ProQuest Announces Plans to Revamp Library Acquisitions and Services Under One Platform, Rialto
By Henry Kronk
November 06, 2018
On Tuesday, academic database, publisher, and title vendor ProQuest, along with its partner company Ex Libris, announced they’d be overhauling the library selection process and combining services under a new platform, called Rialto.
Librarians today don’t have the easiest job. Just in terms of managing their collection, they need to determine which books and titles their readers will be interested to read and which their readers can’t find elsewhere. Then, they need to make sure their readers will be able to find, reserve, and cite those titles. In addition, both librarians and readers might be interested in how their collection matches up to others’ both internationally and regionally, using digital tools to aid in larger-scale research projects, accessing archived material, accessing collections, and more. As things stand, there are numerous digital services that handle these tasks—many of which are provided by ProQuest and its subsidiaries—but they remain largely siloed within the library system.
ProQuest Answers with Rialto
Rialto will present an effort to combine them all in one platform.
“This is about reimagining how libraries select and acquire content in ways never before possible, solving longstanding pain points and inefficiencies in the library,” said Oren Beit-Arie, ProQuest Chief Strategy Officer, in a release. “Rialto is focused on addressing library and user needs. Its comprehensive marketplace enables the selection of non-ProQuest and ProQuest content of all types, putting choice in the library and aligning with our core value of supporting openness.”
Rialto will allow libraries to purchase their own curated selection of material, which provides greater freedom compared to bundled deals.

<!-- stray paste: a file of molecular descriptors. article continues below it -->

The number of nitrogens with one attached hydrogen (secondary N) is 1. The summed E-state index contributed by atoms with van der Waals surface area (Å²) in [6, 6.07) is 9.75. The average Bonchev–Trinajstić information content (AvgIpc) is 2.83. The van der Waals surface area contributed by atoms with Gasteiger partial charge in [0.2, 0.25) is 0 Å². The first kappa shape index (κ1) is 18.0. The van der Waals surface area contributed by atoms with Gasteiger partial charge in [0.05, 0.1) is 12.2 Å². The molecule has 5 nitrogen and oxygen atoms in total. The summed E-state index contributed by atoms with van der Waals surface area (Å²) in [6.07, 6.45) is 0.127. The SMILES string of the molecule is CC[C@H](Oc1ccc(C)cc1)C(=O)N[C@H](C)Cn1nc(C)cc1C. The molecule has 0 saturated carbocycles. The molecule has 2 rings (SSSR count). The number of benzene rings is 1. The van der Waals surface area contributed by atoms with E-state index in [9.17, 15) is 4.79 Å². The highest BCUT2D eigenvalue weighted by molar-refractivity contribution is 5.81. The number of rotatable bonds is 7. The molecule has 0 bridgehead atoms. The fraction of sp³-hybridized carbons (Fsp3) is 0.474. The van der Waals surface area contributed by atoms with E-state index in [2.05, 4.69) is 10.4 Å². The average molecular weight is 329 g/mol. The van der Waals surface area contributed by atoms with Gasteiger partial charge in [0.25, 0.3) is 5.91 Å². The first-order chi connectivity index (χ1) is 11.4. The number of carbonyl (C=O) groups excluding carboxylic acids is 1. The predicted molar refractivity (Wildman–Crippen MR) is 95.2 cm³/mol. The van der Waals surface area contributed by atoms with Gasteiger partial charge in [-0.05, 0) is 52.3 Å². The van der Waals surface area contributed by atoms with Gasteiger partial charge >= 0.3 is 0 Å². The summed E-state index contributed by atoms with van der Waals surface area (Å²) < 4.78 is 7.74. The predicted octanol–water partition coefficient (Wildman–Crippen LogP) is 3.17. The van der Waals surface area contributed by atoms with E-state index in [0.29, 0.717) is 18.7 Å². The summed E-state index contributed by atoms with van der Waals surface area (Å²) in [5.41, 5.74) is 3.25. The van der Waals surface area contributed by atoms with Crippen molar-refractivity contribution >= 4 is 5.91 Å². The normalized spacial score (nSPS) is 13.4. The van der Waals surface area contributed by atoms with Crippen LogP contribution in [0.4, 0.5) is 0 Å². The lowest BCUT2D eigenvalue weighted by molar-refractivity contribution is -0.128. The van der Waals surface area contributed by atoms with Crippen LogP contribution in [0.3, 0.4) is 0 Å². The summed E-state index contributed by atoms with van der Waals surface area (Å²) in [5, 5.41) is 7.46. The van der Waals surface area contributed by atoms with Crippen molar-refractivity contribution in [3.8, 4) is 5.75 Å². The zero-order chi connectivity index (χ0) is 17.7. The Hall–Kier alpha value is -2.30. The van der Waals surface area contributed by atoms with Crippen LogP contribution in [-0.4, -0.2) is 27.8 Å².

To land on that selection in the first place, Rialto will provide numerous data points, including a text’s popularity, its regional availability, user reviews, information from the publisher, and more. It will also bring together ProQuest offerings with non-ProQuest titles in the same database.
The company is just now embarking on the development process. To do so, they’ve partnered with 10 universities. In the U.S., Boston University, Northeastern University, San Jose State University, Southern Methodist University, University of Texas at Dallas, and the University of Windsor have signed on. U.K. partners include Imperial College London, Northumbria University, the University of Edinburgh, and University of Leicester.
“We know there are a lot of inefficiencies and a lot of things that just get tied up in manual processes when we’re doing selection and acquisition work at our library,” said Sarah Haight Sanabria, Head of Collections and Technical Services, Southern Methodist University, Texas according to a company page. “When we learned there was a new product that might be able to solve some of those issues, we figured this is the next generation of the products we’re going to be using day in and day out for the next 10, 20, 30 years. I decided I’d like to be involved in making sure that works for libraries. I look forward to testing it.”
In early 2019, ProQuest is also hoping to expand this development team to institutions in Australia and New Zealand.
“The problems ProQuest and Ex Libris are addressing by creating Rialto™ are very real to us at Imperial, and I’d imagine to every library,” said Katherine Rose, Head of Content and Discovery, Imperial College London. “We want a seamless, end-to-end selection and acquisitions process where as much as possible takes place within one system, with far less need for copying and pasting, back up spreadsheets and multiple systems open at once on multiple screens. We need one user-friendly system which makes it easy for our liaison librarians to find the best content for their subjects, and offers an intuitive and efficient workflow for our Acquisitions team, making full use of data and analytics to help us supply and use material. We hope Rialto will deliver this and more, helping us realize potentials we haven’t thought about yet. That’s why we’re excited to lend our expertise to ProQuest as development partners, and we know both parties can learn a lot from each other.”
Featured Image: Susan Yin, Unsplash.
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